Matt Patricia Has a History of Recovering From Nightmarish Season Openers

Matt Patricia Has a History of Recovering From Nightmarish Season Openers

NFL

Matt Patricia Has a History of Recovering From Nightmarish Season Openers

Matt Patricia has probably never felt worse than he did after Week 1 as the the Detroit Lions coach. Led by 21-year-old quarterback Sam Darnold, the lowly New York Jets curb stomped Detroit on Monday Night Football, 48-17.

But Patricia has also probably gotten pretty close to that feeling in his previous Week 1 performances.

Strangely, therein lies the sliver of good news for Lions fans. Patricia has a history of horror in Week 1 as the New England Patriots defensive coordinator. In the seasons when his defense was truly horrific, the Patriots ultimately got their act together in time to make a Super Bowl run.

In 2014, the Patriots opened their season with a 33-20 loss to the Miami Dolphins. Ryan Tannehill, then in his third year, combined with Knowshon Moreno methodically beat the Patriots defense into submission. Tannehill threw for 178 yards, two touchdowns and an interception. Moreno rushed for 134 yards and a touchdown, and Caleb Sturgis hit four field goals. A few weeks later, the Patriots got blown out by the Kansas City Chiefs, 41-14. Alex Smith, running backs Knile Davis and Jamal Charles and tight end Travis Kelce walked all over the Patriots defense. Trent Dilfer said the Patriots weren’t good anymore. Bill Belichick said “onto Cincinnati” (a lot of times). Many games later, Malcolm Butler intercepted Russell Wilson in Super Bowl XLIX, and the Patriots won a Lombardi Trophy.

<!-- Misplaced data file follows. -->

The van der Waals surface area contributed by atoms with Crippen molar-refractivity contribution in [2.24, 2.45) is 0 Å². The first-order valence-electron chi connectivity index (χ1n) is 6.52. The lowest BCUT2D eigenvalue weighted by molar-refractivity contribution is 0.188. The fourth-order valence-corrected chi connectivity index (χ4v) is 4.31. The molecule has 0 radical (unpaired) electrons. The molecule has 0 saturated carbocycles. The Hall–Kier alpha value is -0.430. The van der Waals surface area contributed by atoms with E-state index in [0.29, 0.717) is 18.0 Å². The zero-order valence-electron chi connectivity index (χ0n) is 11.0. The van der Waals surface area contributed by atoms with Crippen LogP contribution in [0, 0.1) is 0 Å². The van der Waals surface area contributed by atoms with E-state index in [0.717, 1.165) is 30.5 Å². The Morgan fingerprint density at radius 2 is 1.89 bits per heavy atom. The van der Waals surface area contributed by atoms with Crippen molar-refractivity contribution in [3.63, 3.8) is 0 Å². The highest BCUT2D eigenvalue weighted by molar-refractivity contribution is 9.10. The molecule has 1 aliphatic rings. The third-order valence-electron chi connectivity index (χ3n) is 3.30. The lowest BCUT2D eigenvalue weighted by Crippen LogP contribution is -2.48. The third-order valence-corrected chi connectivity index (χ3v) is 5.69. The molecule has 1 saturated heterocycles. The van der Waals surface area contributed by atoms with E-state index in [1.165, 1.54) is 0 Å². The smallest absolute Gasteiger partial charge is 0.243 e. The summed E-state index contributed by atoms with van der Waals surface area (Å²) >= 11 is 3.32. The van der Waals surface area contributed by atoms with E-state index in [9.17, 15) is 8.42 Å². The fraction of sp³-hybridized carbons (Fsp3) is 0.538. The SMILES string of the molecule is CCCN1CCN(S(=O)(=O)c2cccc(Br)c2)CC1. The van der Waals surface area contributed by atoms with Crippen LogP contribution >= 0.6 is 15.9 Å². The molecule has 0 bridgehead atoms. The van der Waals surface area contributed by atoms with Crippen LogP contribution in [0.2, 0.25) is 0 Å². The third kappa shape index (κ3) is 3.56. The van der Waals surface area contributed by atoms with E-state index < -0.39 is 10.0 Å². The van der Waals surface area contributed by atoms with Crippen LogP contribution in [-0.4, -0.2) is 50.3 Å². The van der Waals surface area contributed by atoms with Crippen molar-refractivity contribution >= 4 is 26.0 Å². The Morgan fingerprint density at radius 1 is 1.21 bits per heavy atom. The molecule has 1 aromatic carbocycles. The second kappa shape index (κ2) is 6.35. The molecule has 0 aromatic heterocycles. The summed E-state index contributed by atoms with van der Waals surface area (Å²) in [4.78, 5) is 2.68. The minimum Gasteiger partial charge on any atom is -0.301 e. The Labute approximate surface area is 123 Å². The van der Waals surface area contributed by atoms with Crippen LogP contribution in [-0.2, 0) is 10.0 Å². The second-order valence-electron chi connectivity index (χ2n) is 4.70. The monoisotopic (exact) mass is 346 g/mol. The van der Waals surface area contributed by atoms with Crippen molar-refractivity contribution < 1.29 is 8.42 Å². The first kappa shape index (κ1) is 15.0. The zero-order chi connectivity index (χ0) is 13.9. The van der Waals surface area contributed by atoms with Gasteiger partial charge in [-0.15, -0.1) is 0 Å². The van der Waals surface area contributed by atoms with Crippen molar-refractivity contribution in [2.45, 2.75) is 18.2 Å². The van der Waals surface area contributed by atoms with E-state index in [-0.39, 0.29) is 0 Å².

That year, New England finished 13th in yards allowed and eight in points allowed during the regular season. They may have looked abysmal in the first four weeks, but Patricia’s defense looked mighty different entering the playoffs. In fact, they looked mighty.

In 2017, New England underwent a similar transformation. Coincidentally, they got stomped by the Kansas City Chiefs in Week 1. Kareem Hunt enjoyed his breakout performance when he had 243 yards from scrimmage and three touchdowns. Alex Smith put together a great first game (368 yards, four touchdowns) on the way to one of his best seasons of his career. The Patriots, meanwhile, got embarrassed and ashamed. It wasn’t pretty in the weeks that followed. They allowed 20 points to the Saints (not bad, considering how good that offense was), then 33 points to the Deshaun Watson-led Houston Texans and then 30 points to the Carolina Panthers.

Somehow, during the regular season, the Patriots allowed 18.5 points per game, fifth best in the NFL, while allowing 366 yards per game, fourth worst in the NFL. Ultimately, they couldn’t keep that up into the Super Bowl, when the Philadelphia Eagles won, 41-33, over the Patriots. Still, it was a successful season for New England and their defense. The Lions would be happy to finish in the Super Bowl, even if they lost.

The one name I haven’t mentioned yet is Bill Belichick. Because surely, the Patriots head coach helped out significantly in the Patriots’ turnaround, particularly on defense. That’s Belichick’s forte.

So while Patricia was a part of that turnaround, it’s hard to know whether he was the agent of change and growth. He will need to be that agent in Detroit as they figure out how to do literally every single thing better in the upcoming game in Week 2. They’re not short on talent — they have the quarterback and the personnel to turn things around.

The question is: do they have the coach?

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